called pills
my inner channels
would laden be
with silt and rocks
too heavy to carry
and i quicker still
would rush headlong into
eternity’s sacred path
but for my daughter
my saviour
who once i carried on my hip
and watched her blue eyes turn
to brown and huge
will pass unto me
one of her sacred twins
thirty-seven years of
vibrant pissing
will now come back home
brave ulysses bound for his own penelope
restless, he will grow to like
his strange new home
i will pour libations
through his tender
every morsel i eat
dedicated to his glory
together we shall marvel at
the first daffodil poking her
head in the garden
just the three of us
strolling in my garden in
my white bridal gown.


  1. Once again, I am overwhelmed by your daughter's courage and love.

    And A-choo, btw the way, mean's "I don't know" in Iñupiaq, even if spelled slightly different.

    Astounding post!

  2. Didn't know about all that is contained within this post. I have put the date on my calendar so I can know exactly when to summon up all of my positive energy to send as much of it as possible in your direction--and prayers too, which I think you don't believe in they add to the good energy. Don't forget to ask Dan or whomever you designate to keep those of us who care (many people) filled in on how you and Sarah are doing, please.

    And I am dying to know the back story of Dr. Stalin Campos' name. What was in his parents' minds?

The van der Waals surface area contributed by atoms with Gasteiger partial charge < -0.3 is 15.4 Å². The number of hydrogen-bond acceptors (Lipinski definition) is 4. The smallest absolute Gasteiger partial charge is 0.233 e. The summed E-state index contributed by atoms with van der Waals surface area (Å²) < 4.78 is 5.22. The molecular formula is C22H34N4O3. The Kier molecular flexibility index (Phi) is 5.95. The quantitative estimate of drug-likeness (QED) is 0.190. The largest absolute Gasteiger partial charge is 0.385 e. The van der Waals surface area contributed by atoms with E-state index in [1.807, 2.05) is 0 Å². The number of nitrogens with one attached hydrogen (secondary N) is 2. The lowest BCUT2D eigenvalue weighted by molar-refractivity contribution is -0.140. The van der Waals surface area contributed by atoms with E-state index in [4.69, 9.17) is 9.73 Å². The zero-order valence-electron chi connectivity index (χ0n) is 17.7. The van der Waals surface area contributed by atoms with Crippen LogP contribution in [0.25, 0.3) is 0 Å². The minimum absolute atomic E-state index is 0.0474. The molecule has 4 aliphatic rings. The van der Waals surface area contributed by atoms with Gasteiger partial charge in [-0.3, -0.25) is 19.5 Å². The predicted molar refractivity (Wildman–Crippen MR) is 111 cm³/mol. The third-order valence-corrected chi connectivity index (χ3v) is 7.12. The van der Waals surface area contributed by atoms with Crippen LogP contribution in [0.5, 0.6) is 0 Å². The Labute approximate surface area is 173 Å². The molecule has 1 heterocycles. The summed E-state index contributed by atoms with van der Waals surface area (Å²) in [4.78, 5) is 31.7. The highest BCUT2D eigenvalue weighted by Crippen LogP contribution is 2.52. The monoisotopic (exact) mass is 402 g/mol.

3. his parents did indeed name him after the communist leader. campos would be in his 40s so i don't know if the world knew the extent of stalin's reign of terror back then. i'll ask scott later.

  4. Oh they definitely knew by the time your doctor was born. My grandfather was a Stalinist but when his atrocities became known, he switched his allegiance and was a Wobbly (IWW) I was told he was on the welcoming committee when Eugene Debs was released from prison but nobody is left to verify the story. I would say by late 30's and 40's they knew what Joe Stalin was.

    That is miserable that they did not follow up on the high BP or find the right med. Of course I have a family member who has high blood pressure and refuses to take her medication. This has gone on for maybe 8-10 yrs and we suggest damage to her internal organs. She never goes to the doctor either.

  5. interesting about your grandfather, harry's dad, i presume, i know your uncle sam was a real radical. he spit on someone's car who he considered a fascist. eugene debbs, wow. havent heard that name since history class in 1963. our great socialist past. that of course we're recreating today, with my blessing. i love my new medicare card and you will too!

  6. Hi, Ruth. Sorry to hear that you need a transplant, but happy to see from this web site that you are in such good humor about it. It is wonderful that your daughter is able to be a donor. Hope everything goes really smoothly for both of you. Best regards, Bob Benjamin

  7. how kind of you to write, bob! always good to hear from you. you remain on our top doc list. warm regards to you and your family.

  8. Oh Ruth, I am so sorry, had NO idea you were going through all this, and how wonderful of Sarah. You are both brave and inspiring. Like mother, like daughter!

    I had to displace myself from the Abington area to near Harrisburg and two days after I moved in December, I broke my ankles on a disrepaired sidewalk. So, I have been in casts December 9 to March 6. I am sorry I am so far and unable to come see you when you have your transplant, but I will definitely be in touch and am sending you my love and health.
    Best wishes,